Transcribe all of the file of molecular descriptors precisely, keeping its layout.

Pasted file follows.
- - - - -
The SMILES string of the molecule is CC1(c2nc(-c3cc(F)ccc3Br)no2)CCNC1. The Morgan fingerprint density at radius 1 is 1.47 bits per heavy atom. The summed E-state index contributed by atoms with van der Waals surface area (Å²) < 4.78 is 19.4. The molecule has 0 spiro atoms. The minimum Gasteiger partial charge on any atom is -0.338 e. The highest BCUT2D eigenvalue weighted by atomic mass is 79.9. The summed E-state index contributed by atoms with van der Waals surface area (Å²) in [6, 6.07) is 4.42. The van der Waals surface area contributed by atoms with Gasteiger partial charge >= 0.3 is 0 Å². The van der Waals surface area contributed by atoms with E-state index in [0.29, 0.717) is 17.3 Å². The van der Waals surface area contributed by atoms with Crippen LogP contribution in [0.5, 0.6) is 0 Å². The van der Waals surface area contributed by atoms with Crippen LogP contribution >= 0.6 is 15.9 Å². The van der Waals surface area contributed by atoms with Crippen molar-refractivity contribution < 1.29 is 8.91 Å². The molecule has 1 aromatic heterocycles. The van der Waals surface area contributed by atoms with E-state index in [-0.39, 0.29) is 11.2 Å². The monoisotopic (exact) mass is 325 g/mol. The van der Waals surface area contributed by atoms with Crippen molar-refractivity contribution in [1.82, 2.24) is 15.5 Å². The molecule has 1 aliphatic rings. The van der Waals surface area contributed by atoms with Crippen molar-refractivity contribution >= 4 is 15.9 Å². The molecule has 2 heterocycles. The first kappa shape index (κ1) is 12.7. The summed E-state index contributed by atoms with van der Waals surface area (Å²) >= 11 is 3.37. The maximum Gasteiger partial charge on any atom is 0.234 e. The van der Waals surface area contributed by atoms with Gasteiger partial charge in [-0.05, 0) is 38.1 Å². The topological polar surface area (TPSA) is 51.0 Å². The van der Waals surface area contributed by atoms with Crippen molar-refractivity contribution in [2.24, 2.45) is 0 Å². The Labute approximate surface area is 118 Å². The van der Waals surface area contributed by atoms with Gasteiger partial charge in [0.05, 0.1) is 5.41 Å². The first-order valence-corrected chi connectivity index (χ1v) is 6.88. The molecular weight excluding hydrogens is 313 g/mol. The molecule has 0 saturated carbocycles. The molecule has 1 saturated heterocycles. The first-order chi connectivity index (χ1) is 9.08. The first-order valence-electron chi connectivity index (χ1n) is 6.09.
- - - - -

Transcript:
The SMILES string of the molecule is CC1(c2nc(-c3cc(F)ccc3Br)no2)CCNC1. The Morgan fingerprint density at radius 1 is 1.47 bits per heavy atom. The summed E-state index contributed by atoms with van der Waals surface area (Å²) < 4.78 is 19.4. The molecule has 0 spiro atoms. The minimum Gasteiger partial charge on any atom is -0.338 e. The highest BCUT2D eigenvalue weighted by atomic mass is 79.9. The summed E-state index contributed by atoms with van der Waals surface area (Å²) in [6, 6.07) is 4.42. The van der Waals surface area contributed by atoms with Gasteiger partial charge >= 0.3 is 0 Å². The van der Waals surface area contributed by atoms with E-state index in [0.29, 0.717) is 17.3 Å². The van der Waals surface area contributed by atoms with Crippen LogP contribution in [0.5, 0.6) is 0 Å². The van der Waals surface area contributed by atoms with Crippen LogP contribution >= 0.6 is 15.9 Å². The van der Waals surface area contributed by atoms with Crippen molar-refractivity contribution < 1.29 is 8.91 Å². The molecule has 1 aromatic heterocycles. The van der Waals surface area contributed by atoms with E-state index in [-0.39, 0.29) is 11.2 Å². The monoisotopic (exact) mass is 325 g/mol. The van der Waals surface area contributed by atoms with Crippen molar-refractivity contribution in [1.82, 2.24) is 15.5 Å². The molecule has 1 aliphatic rings. The van der Waals surface area contributed by atoms with Crippen molar-refractivity contribution >= 4 is 15.9 Å². The molecule has 2 heterocycles. The first kappa shape index (κ1) is 12.7. The summed E-state index contributed by atoms with van der Waals surface area (Å²) >= 11 is 3.37. The maximum Gasteiger partial charge on any atom is 0.234 e. The van der Waals surface area contributed by atoms with Gasteiger partial charge in [-0.05, 0) is 38.1 Å². The topological polar surface area (TPSA) is 51.0 Å². The van der Waals surface area contributed by atoms with Crippen molar-refractivity contribution in [2.24, 2.45) is 0 Å². The Labute approximate surface area is 118 Å². The van der Waals surface area contributed by atoms with Gasteiger partial charge in [0.05, 0.1) is 5.41 Å². The first-order valence-corrected chi connectivity index (χ1v) is 6.88. The molecular weight excluding hydrogens is 313 g/mol. The molecule has 0 saturated carbocycles. The molecule has 1 saturated heterocycles. The first-order chi connectivity index (χ1) is 9.08. The first-order valence-electron chi connectivity index (χ1n) is 6.09.